- Payment problems have delayed shipments of Russian Sokol crude oil to the Indian Oil Corporation.
- India prefers to pay in rupees, but Russia is unwilling to use the currency.
- Rosneft's oil-selling unit was unable to open a bank account in the United Arab Emirates to accept payments in dirhams.
Moscow is seeking to replace the use of the US dollar in international trade, but there are barrels of Russian oil stuck at sea due to problems related to paying with alternative currencies.
Shipments of Russian Sokol grade crude oil to the state-owned Indian Oil Corporation were delayed due to payment problems. Reuters Citing two sources familiar with the matter on Tuesday. The seller is the Russian state-owned oil company Rosneft.
The problem arose because the Rosneft unit that sells oil was unable to open a bank account in the United Arab Emirates to receive payments in UAE dirhams, according to Reuters.
This led to a delay in six shipments of Sokol oil that the IPC was supposed to receive from late November to December, Reuters reported, citing shipping data. So most of the shipments remained stuck at sea around India and Sri Lanka.
The IOC and Rosneft immediately responded to requests for comment from Business Insider and Reuters.
It is not immediately clear how much Sokol oil is stuck in the sea due to the propulsion problem.
The problems with paying for Sokol oil highlight issues in dealing with Russia amid sweeping sanctions over its invasion of Ukraine.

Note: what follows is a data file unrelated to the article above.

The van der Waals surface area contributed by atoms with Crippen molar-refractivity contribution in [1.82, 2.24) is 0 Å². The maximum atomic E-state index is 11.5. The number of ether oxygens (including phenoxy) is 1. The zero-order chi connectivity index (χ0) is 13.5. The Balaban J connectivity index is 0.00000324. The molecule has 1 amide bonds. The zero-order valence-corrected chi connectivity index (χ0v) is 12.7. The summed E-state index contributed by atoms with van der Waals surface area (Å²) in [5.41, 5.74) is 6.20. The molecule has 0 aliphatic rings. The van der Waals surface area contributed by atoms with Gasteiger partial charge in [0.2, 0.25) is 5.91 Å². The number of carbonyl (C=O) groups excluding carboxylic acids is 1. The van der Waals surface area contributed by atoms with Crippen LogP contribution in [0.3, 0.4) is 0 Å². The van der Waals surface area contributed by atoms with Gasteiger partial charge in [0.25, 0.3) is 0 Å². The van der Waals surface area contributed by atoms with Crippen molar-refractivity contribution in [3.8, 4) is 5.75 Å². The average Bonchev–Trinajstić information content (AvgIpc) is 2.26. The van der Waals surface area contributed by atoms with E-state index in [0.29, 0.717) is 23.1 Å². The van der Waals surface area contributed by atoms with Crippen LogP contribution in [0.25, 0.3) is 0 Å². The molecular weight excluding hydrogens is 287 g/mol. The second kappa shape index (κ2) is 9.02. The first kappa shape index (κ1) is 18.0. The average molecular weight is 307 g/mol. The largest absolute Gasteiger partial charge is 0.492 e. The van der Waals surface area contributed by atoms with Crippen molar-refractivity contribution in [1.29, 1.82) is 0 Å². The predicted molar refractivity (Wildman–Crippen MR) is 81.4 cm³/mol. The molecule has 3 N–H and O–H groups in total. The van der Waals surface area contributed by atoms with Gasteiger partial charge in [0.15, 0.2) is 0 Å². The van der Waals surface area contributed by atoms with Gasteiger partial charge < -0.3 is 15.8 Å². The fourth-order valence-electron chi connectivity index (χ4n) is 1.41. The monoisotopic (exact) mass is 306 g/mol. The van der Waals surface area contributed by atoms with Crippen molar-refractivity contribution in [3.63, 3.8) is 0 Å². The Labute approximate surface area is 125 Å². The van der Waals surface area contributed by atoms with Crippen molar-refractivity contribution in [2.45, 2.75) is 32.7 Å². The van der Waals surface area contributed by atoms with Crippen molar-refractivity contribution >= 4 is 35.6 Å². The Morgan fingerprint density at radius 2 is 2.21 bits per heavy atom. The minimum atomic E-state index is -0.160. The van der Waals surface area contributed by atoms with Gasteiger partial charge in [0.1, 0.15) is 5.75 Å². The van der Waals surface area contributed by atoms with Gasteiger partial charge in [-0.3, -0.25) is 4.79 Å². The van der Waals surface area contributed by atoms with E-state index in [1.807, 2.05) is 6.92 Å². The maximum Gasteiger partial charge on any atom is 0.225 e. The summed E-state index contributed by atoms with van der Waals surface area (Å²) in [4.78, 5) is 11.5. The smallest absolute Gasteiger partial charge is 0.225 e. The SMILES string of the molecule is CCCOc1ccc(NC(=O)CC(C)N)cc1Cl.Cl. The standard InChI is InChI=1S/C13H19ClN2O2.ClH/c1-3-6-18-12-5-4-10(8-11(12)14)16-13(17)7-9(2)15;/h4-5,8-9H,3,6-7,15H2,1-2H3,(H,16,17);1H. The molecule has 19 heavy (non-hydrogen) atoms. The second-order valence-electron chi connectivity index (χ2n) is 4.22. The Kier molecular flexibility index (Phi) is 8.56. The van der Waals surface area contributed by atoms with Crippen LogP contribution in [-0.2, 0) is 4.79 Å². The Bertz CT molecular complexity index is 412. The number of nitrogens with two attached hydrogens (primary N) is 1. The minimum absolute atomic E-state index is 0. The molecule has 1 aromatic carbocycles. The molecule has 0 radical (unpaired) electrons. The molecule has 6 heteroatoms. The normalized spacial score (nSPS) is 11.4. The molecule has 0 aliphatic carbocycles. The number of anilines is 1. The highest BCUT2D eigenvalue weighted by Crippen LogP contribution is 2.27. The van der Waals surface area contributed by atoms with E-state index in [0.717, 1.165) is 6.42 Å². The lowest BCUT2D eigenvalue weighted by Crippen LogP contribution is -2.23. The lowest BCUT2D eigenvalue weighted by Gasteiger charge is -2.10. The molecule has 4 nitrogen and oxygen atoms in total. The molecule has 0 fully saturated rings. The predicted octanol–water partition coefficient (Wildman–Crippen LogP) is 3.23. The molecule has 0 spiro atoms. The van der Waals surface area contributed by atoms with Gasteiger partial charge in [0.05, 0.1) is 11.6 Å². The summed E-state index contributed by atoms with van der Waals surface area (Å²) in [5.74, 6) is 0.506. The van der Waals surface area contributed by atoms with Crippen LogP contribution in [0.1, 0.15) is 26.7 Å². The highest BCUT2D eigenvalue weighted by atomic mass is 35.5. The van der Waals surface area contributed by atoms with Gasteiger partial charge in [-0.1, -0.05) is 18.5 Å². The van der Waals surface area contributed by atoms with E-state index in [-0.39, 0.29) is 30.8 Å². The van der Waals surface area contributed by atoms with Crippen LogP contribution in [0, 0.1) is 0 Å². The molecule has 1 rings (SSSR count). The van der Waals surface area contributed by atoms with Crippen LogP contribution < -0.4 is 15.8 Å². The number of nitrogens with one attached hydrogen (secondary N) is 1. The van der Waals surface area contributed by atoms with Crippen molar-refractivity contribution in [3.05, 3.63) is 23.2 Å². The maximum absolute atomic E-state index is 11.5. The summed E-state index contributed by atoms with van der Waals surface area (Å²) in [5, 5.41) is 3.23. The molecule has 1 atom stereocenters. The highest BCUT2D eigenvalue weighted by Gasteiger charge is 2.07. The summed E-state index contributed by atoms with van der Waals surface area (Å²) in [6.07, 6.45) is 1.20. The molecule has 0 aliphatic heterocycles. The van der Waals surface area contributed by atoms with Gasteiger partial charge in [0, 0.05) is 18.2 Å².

India has emerged as a major buyer of Russian oil after a series of Western sanctions against Moscow. This means that dollar trade with Russia is restricted – this is important because the dollar is the currency of choice for international trade.
In order for India to buy Russian oil, it insisted on settling its deals in rupees earlier this year. This is because using the US dollar may expose it to secondary sanctions, and it is also concerned about obtaining the ruble at a fair price on the open market.
However, Indian authorities have controls on the rupee, and the currency is not fully convertible – meaning it cannot be easily changed into another currency.
This poses problems for Russia, which has been stuck with billions of dollars Rs in Indian banks Earlier this year. India encourages spending of the rupee in India itself. the A problem for Russia Is that there is not much that you would like to buy from India.
To circumvent the rupee dilemma and limit currency risks, Russian officials and oil executives instead pressured Indian buyers to pay in Chinese yuan. It is also subject to controls and not fully transferable, but Russia imports a lot from China.
Until now Indian government He feels increasingly uneasy about trading the yuan given the currency conversion fees involved Geopolitical rivalry Between Delhi and Beijing.
Another currency that Russia can use to trade with India is the UAE dirham, but so is the UAE Increase supervision over it From Russian companies.
The Governor of the Russian Central Bank, Elvira Nabiullina, acknowledged the challenges she faces Cross-border payments In a recent interview with local media, he added that the country's economy was being rapidly restructured to deal with international sanctions.
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